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I haven't watched Anime in many years, but recently I've had time to get back into it. I've seen that one of my favorite series, Fullmetal Alchemist, has done a series reboot. What I'm wondering is:

Does it present a lot of deep variations (plot-wise, character-wise or otherwise), or is it just the same series with updated art?

  • 3
    Another short answer would be that the original series was seinen while the new one (Brotherhood) is shounen. – BBog Dec 13 '12 at 7:38
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There are a large number of differences between the two Fullmetal Alchemist anime, with far too many to list; therefore, I'll only cover the major ones.

To improve the flow of this answer, the following abbreviations will be used:

FMAM = Fullmetal Alchemist (Manga)
FMA03 = Fullmetal Alchemist 2003 (Anime)
FMAB = Fullmetal Alchemist Brotherhood (Anime)

The reason for the difference is because FMA03 was created when FMAM was still in the early stages of its development. When an anime series is based on a manga that is still in development, the anime is eventually going to reach a point where it outpaces the manga, because anime episodes tend to be developed quicker than manga volumes. When this happens, either filler for the anime is created or changes to the anime's storyline and characters are made so that the anime can continue to be developed. The latter is what happened to FMA03. FMA03's storyline started to diverge from FMAM's storyline after around 10 episodes because, at that point, the anime was starting to outpace the manga.

On the other hand, FMAB was created when FMAM was nearing the end of its development. This allowed FMAB's storyline to be more faithful to FMAM's storyline because FMAB had a mostly-complete storyline to draw from FMAM.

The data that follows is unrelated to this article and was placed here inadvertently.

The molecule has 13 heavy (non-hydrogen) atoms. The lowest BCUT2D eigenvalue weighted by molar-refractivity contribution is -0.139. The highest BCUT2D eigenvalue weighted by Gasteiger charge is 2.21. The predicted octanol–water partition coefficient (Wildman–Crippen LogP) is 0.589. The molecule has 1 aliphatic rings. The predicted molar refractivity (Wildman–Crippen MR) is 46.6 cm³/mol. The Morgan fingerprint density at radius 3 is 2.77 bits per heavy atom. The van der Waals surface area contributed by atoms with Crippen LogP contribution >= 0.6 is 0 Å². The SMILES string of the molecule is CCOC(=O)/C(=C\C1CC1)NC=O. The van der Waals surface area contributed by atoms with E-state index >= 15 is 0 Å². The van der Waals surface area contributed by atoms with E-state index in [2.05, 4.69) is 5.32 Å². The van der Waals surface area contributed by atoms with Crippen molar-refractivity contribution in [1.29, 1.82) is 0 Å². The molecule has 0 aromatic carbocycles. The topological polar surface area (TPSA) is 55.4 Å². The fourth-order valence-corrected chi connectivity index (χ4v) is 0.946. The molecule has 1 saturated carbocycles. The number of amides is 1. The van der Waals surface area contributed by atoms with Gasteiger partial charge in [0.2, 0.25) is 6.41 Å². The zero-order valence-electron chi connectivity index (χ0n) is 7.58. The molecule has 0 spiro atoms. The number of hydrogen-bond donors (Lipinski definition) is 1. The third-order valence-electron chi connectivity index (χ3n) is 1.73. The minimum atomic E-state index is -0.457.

The major differences between FMA03 and FMAB & FMAM are:

Storyline

Although both stories follow Edward and Alphonse, the overarching story is considerably different between FMA03 and FMAB & FMAM. In FMAB & FMAM the main antagonist was a character referred to as Father, a being of incredible power who is capable of performing transmutation at will, and without regard for equivalent exchange. His ultimate goal in FMAB & FMAM is to steal the power of what he refers to as "God" and become a being of infinite power and knowledge.

The main antagonist in FMA03 is Dante. Unlike Father, she is just a normal human being who created a Philosopher's Stone and has managed to live a long time by transferring her consciousness into the body of other human beings whenever she was nearing death. Dante's only motivation is to become immortal and live forever.


The Homunculus

In FMA03, the Homunculus were the result of attempting to perform human transmutation and failing. They could only be killed by destroying their original body.

In FMAB & FMAM, the Homunculus were created by Father, with each one representing a different aspect of his personality (Lust, Gluttony, Envy, Greed, Wrath, Sloth, and Pride; the seven deadly sins). Each Homunculus is also powered by a Philosopher's Stone. Unlike FMA03's Homunculus, FMAB & FMAM's Homunculus do not have an "original" body that needs to be destroyed. Instead, either the Philosopher's Stone powering them needs to be destroyed or its power drained (normally through forcing them to regenerate multiple times).